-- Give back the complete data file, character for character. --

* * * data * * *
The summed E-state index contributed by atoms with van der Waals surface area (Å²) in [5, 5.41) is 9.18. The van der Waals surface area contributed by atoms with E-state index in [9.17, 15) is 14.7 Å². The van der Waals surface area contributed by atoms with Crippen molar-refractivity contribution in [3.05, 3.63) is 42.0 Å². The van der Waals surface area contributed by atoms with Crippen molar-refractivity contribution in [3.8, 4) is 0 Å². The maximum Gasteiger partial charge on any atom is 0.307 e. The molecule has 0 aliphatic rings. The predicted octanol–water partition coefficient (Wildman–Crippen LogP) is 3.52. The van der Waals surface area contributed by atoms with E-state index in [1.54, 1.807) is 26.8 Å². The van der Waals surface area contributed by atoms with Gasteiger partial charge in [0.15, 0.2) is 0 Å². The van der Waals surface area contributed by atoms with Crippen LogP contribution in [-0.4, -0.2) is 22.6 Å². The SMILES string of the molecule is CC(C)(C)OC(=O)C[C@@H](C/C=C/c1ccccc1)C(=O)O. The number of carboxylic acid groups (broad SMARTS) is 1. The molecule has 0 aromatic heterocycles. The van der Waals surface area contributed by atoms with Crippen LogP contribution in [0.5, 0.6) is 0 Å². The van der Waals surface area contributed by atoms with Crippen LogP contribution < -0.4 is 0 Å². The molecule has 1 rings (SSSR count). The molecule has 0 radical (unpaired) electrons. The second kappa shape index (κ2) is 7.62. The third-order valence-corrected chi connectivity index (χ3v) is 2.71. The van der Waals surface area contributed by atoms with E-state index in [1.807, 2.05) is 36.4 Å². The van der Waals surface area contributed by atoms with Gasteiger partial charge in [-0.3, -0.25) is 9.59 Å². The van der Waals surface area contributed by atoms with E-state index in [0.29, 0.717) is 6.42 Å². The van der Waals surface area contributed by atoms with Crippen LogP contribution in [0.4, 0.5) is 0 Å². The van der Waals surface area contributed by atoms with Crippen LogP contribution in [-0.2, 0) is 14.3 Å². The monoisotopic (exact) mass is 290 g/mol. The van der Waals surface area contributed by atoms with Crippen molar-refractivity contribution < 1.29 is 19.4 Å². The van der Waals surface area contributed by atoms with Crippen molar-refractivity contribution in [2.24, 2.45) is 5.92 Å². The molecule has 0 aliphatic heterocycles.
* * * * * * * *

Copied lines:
The summed E-state index contributed by atoms with van der Waals surface area (Å²) in [5, 5.41) is 9.18. The van der Waals surface area contributed by atoms with E-state index in [9.17, 15) is 14.7 Å². The van der Waals surface area contributed by atoms with Crippen molar-refractivity contribution in [3.05, 3.63) is 42.0 Å². The van der Waals surface area contributed by atoms with Crippen molar-refractivity contribution in [3.8, 4) is 0 Å². The maximum Gasteiger partial charge on any atom is 0.307 e. The molecule has 0 aliphatic rings. The predicted octanol–water partition coefficient (Wildman–Crippen LogP) is 3.52. The van der Waals surface area contributed by atoms with E-state index in [1.54, 1.807) is 26.8 Å². The van der Waals surface area contributed by atoms with Gasteiger partial charge in [0.15, 0.2) is 0 Å². The van der Waals surface area contributed by atoms with Crippen LogP contribution in [-0.4, -0.2) is 22.6 Å². The SMILES string of the molecule is CC(C)(C)OC(=O)C[C@@H](C/C=C/c1ccccc1)C(=O)O. The number of carboxylic acid groups (broad SMARTS) is 1. The molecule has 0 aromatic heterocycles. The van der Waals surface area contributed by atoms with Crippen LogP contribution in [0.5, 0.6) is 0 Å². The van der Waals surface area contributed by atoms with Crippen LogP contribution < -0.4 is 0 Å². The molecule has 1 rings (SSSR count). The molecule has 0 radical (unpaired) electrons. The second kappa shape index (κ2) is 7.62. The third-order valence-corrected chi connectivity index (χ3v) is 2.71. The van der Waals surface area contributed by atoms with E-state index in [1.807, 2.05) is 36.4 Å². The van der Waals surface area contributed by atoms with Gasteiger partial charge in [-0.3, -0.25) is 9.59 Å². The van der Waals surface area contributed by atoms with E-state index in [0.29, 0.717) is 6.42 Å². The van der Waals surface area contributed by atoms with Crippen LogP contribution in [0.4, 0.5) is 0 Å². The van der Waals surface area contributed by atoms with Crippen LogP contribution in [-0.2, 0) is 14.3 Å². The monoisotopic (exact) mass is 290 g/mol. The van der Waals surface area contributed by atoms with Crippen molar-refractivity contribution < 1.29 is 19.4 Å². The van der Waals surface area contributed by atoms with Crippen molar-refractivity contribution in [2.24, 2.45) is 5.92 Å². The molecule has 0 aliphatic heterocycles.